Natalie Jane Hill – Soley
Dear Life Records – October 29, 2021
Van Morrison named one of his albums A Period of Transition, a set that was equally based on. could apply Natalie Jane Hill& # 39; s second album Soley. After moving from the Blue Ridge Mountains back to Austin, Texas, in 2019, she began a time of self-discovery that led to the new album. She was also open to creative input from outside. With an expanded palette of sounds, the additional colors and textures create a tonal shift that makes Soley an even more appealing offering.
This album only follows their last one by a year, and while second albums can often feel rushed, there's nothing that feels rushed. It is a remarkably mature endeavor; in many ways it exposes itself on a level that many of us would rather not. "Plants and Flowers That Do Not Grow Here" offers the opportunity to look into their world, and the picture is not always as pretty as the music would lead you to believe. One of the most personal songs on the album, she says, “It's about trying to navigate through a period of addiction while in a dissociated state. I had spent some time trying to distinguish reality from illusion, and I wanted this song to capture the dreamlike quality in which I was lost. "
But the song is less of a dream than a reality, one that shows how easy it is to transform what you see into something completely different. Amid the plucked guitar, soft pedal steel and strings, she sings: "Because it's funny but strange / How easy we can make a memory / Appear better from a distance." This reality hits the core of Soley, the idea that people need to get ahead having to do certain things yourself, no matter how painful it may be.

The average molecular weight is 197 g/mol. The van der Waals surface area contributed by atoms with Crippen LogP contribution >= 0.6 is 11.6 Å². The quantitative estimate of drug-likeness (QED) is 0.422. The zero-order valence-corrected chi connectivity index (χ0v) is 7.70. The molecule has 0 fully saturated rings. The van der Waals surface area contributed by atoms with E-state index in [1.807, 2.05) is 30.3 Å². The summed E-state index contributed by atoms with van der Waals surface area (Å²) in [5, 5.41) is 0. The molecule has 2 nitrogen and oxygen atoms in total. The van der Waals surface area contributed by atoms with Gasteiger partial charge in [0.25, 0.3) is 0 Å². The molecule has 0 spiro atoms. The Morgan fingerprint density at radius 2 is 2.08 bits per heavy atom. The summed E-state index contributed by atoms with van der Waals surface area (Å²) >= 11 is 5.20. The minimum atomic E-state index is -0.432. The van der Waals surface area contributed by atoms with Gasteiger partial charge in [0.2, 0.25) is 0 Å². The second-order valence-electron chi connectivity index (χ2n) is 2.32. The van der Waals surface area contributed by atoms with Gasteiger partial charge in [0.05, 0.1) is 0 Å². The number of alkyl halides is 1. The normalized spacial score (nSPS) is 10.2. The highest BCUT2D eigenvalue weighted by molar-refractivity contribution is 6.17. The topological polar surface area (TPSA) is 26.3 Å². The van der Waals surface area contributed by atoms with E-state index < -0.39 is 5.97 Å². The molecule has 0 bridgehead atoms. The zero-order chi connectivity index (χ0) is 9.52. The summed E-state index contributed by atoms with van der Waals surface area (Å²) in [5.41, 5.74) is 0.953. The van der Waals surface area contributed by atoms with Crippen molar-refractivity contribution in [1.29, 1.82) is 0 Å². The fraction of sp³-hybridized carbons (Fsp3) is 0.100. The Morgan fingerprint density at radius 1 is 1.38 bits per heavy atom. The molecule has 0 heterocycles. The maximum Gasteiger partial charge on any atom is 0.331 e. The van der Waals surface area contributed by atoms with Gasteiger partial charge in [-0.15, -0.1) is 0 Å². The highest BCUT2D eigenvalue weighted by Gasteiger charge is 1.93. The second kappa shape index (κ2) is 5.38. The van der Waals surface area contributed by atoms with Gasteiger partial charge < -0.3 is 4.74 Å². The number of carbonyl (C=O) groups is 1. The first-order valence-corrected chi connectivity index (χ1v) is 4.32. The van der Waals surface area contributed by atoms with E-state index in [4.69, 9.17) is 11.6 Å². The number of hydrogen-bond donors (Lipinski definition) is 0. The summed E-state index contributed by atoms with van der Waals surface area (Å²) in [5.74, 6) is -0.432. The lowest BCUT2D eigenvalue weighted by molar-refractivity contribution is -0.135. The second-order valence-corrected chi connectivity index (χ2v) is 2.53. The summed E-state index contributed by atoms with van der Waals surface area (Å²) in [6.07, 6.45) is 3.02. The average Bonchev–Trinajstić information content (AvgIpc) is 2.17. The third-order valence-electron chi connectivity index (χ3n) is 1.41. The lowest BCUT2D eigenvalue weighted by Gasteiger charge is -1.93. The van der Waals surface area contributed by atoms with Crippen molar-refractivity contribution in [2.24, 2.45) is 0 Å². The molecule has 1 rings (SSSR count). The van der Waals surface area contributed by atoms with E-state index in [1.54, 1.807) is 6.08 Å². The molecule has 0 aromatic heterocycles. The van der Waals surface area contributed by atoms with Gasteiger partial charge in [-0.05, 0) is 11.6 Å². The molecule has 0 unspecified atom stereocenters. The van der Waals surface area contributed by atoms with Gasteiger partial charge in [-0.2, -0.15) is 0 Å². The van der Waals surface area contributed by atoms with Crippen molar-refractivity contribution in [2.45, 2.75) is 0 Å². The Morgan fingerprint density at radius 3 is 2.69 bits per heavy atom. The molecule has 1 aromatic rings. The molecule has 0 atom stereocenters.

"To Feel Alone" wafts in with a vibraphone and guitar as Hill begins to list all the things she's been through and focuses on the sounds she hears. It's not so much a feeling of loneliness that haunts the song, but an appreciation of the different sounds she's experiencing as no one else is there to fill the void. Fingerpicking and steel guitar are in the foreground on “Soley” while Hill sings, “I think I'm still learning slowly / How to be okay on my own / It will take some time to get comfortable / To trust that I'm right where I should be. "Obviously, this is a woman who grapples with new realities.
Part of the wonder that is Soley is listening to Hill as she experiences the world from a new perspective, one in which she is alone. That comes through loud and clear with "Better Now".
The song has a sense of melancholy when you look back at what was and wonder what would have happened if things had turned out differently. The guitar and the electric piano shape the piece, while it closes lyrically: "Trust me / I won't let you down / Can't you see / I'm better now." The problem is that you can't know what would have been; there is only the present moment.
With Soley, Natalie Jane Hill has come to the other side of her problems. She's a more mature woman in a better place. That she has the courage to reveal everything for us is what makes this work so remarkable.
Pre-order alone (October 29) via Bandcamp: https://nataliejanehill.bandcamp.com/album/solely
Photo credit: Julian Neel